Isotype class switch assays were performed with total splenocytes. Cells were resuspended in RPMI Complete supplemented with 5 µg/ml F(ab′)2 goat anti–mouse IgM (Jackson ImmunoResearch Laboratories), 100 µg/ml IFN-γ (R&D Systems), and 20 µg/ml LPS (Sigma) and were plated at 2.5 × 105 cells/ml in 24-well plates. Fresh media was added to the cultures after 48 h, and cells were harvested for flow cytometric analysis after 96 h.
For Th1 cell differentiation assays, total splenocytes were cultured in T cell media (Iscove’s medium [Cellgro] with 10% FBS, 1 mM sodium pyruvate, 100 U/ml penicillin–streptomycin, 2.5 µM 2-mercaptoethanol, and 20 U/ml human IL-2 [NCI Preclinical Repository]) supplemented with 20 ng/ml of mouse IL-12 (R&D Systems), 10 µg/ml anti–IL-4 (clone 11B.11), 0.5 µg/ml anti-CD3 (clone 2C11), and 2 µg/ml anti-CD28 (clone 37.51). Cells were resuspended at 3 × 106 cells/ml and cultured in 24-well plates. After 72 h, cultures were transferred into 6-well plates and supplemented with fresh T cell media supplemented with IL-2, IL-12, and anti–IL-4, and then cultured for an additional 48 h. Before flow cytometric analysis, cells were stimulated with 100 ng/ml PMA (Sigma-Aldrich) and 2 µg/ml ionomycin (EMD) for 3 h in the presence of GolgiPlug (BD). CD8+ effector T cells were generated by A. Intlekofer (University of Pennsylvania, Philadelphia, PA), as previously described (Intlekofer et al., 2005).
For quantitative PCR, total RNA was isolated from frozen cell pellets with the RNeasy Micro Kit (QIAGEN) or from freshly dissected spinal cords with TRIzol reagent. cDNA was synthesized from cell pellets by using Moloney murine leukemia virus (Invitrogen) or from DNase-treated spinal cord RNA by using SuperScript II reverse transcription, and served as a template for subsequent amplifications using either 2× SYBR Green (Roche) or AmpliTaqGold (Applied Biosystems) PCR kits. Samples were analyzed using an ABI 7300 (Applied Biosystems).
Retroviral vector constructs and transductions.
Construction of an MSCV2.2 retroviral vector containing a FLAG-tagged mouse S1P1, IRES, and a truncated human CD4 (hCD4) has been previously described (Lo et al., 2005). MSCV2.2 vector constructs containing FLAG-tagged mouse S1P5, wild-type mouse T-bet, and Duane T-bet upstream of the IRES hCD4 elements were generated in a similar fashion. The generation of MSCV2.2 vectors containing HA-tagged mouse CD69 or a chimeric molecule of the extracellular and transmembrane domains of mouse CD69 and the cytoplasmic domain of human CD3ζ upstream of an IRES and GFP element has been described previously (Shiow et al., 2006). These vectors were used to transfect Bosc23 packaging cells, and supernatants containing infectious viral particles were collected as previously described (Lo et al., 2005). Retroviruses were subsequently used to spinfect WEHI-231 and 2B4 cells. For Western blotting and quantitative PCR analysis of T-bet overexpression in WEHI-231 cells, equal numbers of cells gated for equivalent expression of the hCD4 reporter were sorted for each transduction by using a FACSAria (BD) and snap frozen in liquid nitrogen. Transduction of primary T cells was performed as previously described (Intlekofer et al., 2005), and GFP+ cells were sorted for quantitative PCR analysis and snap frozen.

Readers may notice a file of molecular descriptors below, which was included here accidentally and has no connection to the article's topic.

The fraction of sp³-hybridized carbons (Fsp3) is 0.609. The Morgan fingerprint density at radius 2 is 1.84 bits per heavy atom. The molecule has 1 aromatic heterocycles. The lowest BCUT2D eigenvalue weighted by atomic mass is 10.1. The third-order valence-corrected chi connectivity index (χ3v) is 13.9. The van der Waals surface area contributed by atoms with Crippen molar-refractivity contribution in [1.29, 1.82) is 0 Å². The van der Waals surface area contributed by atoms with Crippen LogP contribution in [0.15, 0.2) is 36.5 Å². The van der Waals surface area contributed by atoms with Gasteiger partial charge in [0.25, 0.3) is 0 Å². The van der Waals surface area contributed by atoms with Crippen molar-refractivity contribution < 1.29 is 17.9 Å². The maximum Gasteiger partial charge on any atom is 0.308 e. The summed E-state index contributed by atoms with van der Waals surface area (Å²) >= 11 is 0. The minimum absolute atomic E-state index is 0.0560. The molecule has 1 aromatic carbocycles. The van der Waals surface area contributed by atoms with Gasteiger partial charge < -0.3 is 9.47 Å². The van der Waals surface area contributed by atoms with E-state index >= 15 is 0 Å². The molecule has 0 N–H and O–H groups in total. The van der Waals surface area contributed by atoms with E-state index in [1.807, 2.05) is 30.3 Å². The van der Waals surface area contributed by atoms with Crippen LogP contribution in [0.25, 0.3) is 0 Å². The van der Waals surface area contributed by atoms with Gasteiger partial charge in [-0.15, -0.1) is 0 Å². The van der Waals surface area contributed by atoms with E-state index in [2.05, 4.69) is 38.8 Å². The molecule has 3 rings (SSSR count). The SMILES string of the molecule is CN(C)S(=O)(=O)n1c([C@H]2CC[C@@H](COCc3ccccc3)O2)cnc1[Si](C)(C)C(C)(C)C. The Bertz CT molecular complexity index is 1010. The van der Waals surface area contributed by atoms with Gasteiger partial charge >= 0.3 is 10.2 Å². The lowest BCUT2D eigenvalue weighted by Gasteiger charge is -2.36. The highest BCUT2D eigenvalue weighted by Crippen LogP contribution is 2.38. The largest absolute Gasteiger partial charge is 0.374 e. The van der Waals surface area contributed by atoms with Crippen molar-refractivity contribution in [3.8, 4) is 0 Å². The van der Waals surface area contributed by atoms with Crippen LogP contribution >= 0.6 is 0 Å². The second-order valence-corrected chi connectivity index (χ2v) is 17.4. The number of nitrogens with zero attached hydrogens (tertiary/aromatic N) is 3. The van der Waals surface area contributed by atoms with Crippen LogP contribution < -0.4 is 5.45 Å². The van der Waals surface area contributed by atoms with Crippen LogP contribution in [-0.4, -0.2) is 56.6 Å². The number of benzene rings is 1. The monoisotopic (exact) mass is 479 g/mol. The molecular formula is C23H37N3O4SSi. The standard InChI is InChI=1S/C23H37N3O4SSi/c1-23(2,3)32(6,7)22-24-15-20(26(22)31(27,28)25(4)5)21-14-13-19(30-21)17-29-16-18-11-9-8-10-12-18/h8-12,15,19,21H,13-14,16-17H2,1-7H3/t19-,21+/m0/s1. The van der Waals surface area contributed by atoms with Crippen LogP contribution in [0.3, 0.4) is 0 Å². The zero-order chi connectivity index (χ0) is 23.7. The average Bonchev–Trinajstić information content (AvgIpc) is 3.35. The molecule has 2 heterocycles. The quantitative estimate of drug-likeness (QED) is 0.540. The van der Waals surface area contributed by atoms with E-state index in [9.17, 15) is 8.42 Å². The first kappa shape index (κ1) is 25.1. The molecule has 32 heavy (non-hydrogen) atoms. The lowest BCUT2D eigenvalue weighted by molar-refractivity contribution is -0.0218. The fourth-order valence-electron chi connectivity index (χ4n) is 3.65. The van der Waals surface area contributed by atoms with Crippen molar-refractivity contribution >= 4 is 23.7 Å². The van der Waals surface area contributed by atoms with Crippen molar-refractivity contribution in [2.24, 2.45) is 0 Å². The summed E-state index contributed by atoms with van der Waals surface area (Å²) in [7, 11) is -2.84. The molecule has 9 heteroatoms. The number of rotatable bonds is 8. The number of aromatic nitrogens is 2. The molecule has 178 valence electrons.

Immunoprecipitation and Western blotting.
Immunoprecipitation was performed as previously described (Shiow et al., 2006). For immunoblot analysis, cell pellets were lysed in 0.875% Brij97, 0.125% NP-40, 150 mM NaCl, 10 mM Tris-HCl (pH 7.4), and 0.02% NaN3 buffer containing protease inhibitors (Sigma-Aldrich). Samples were resolved by 10% SDS-PAGE (NuPAGE; Invitrogen) and transferred to Immobilon-FL membranes (Millipore). Membranes were blocked with buffer (LI-COR Biosciences) and stained with anti–T-bet (clone 39D raised against full-length mouse T-bet; Santa Cruz Biotechnology, Inc.), rabbit anti-actin (Sigma-Aldrich), anti-FLAG (clone M1; Sigma-Aldrich), and biotin-conjugated anti-HA (clone 3F10; Roche). Products were detected with IRDye 680–conjugated goat anti–mouse Ig, IRDye 800CW–conjugated streptavidin (LI-COR Biosciences), or IRDye 700DX–conjugated donkey anti–rabbit Ig (Rockland), and imaged on an infrared imager (Odyssey; LI-COR Biosciences).
ChIP was performed as previously described (Miller et al., 2008). Primers specific to the 3′ region of the S1pr5 gene were as follows: forward, 5′-CACCTTGCAGTAGCTCTGAG-3′, and reverse, 5′-GGAGCCAGCCGGACTGTATC-3′.
Luciferase reporter and endogenous T-bet target transcription analyses.